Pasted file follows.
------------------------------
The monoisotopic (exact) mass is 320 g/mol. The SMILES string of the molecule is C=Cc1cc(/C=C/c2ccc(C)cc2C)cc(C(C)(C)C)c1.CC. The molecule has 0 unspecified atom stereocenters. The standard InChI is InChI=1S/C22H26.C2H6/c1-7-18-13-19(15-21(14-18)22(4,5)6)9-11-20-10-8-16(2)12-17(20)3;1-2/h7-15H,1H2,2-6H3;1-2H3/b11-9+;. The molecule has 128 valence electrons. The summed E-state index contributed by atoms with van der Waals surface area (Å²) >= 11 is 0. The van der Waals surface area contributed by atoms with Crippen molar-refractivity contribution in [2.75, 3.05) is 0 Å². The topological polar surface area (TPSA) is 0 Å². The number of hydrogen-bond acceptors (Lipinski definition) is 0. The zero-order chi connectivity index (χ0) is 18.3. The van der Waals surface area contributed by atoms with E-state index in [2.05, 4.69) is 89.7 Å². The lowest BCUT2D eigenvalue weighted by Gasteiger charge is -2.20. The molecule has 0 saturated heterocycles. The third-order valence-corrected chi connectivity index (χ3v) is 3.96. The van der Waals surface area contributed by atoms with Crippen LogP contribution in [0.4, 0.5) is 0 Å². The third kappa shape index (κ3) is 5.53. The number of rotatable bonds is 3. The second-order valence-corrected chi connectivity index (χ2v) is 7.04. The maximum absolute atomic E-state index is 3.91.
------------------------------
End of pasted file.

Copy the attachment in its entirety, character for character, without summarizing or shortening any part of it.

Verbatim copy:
The monoisotopic (exact) mass is 320 g/mol. The SMILES string of the molecule is C=Cc1cc(/C=C/c2ccc(C)cc2C)cc(C(C)(C)C)c1.CC. The molecule has 0 unspecified atom stereocenters. The standard InChI is InChI=1S/C22H26.C2H6/c1-7-18-13-19(15-21(14-18)22(4,5)6)9-11-20-10-8-16(2)12-17(20)3;1-2/h7-15H,1H2,2-6H3;1-2H3/b11-9+;. The molecule has 128 valence electrons. The summed E-state index contributed by atoms with van der Waals surface area (Å²) >= 11 is 0. The van der Waals surface area contributed by atoms with Crippen molar-refractivity contribution in [2.75, 3.05) is 0 Å². The topological polar surface area (TPSA) is 0 Å². The number of hydrogen-bond acceptors (Lipinski definition) is 0. The zero-order chi connectivity index (χ0) is 18.3. The van der Waals surface area contributed by atoms with E-state index in [2.05, 4.69) is 89.7 Å². The lowest BCUT2D eigenvalue weighted by Gasteiger charge is -2.20. The molecule has 0 saturated heterocycles. The third-order valence-corrected chi connectivity index (χ3v) is 3.96. The van der Waals surface area contributed by atoms with Crippen LogP contribution in [0.4, 0.5) is 0 Å². The third kappa shape index (κ3) is 5.53. The number of rotatable bonds is 3. The second-order valence-corrected chi connectivity index (χ2v) is 7.04. The maximum absolute atomic E-state index is 3.91.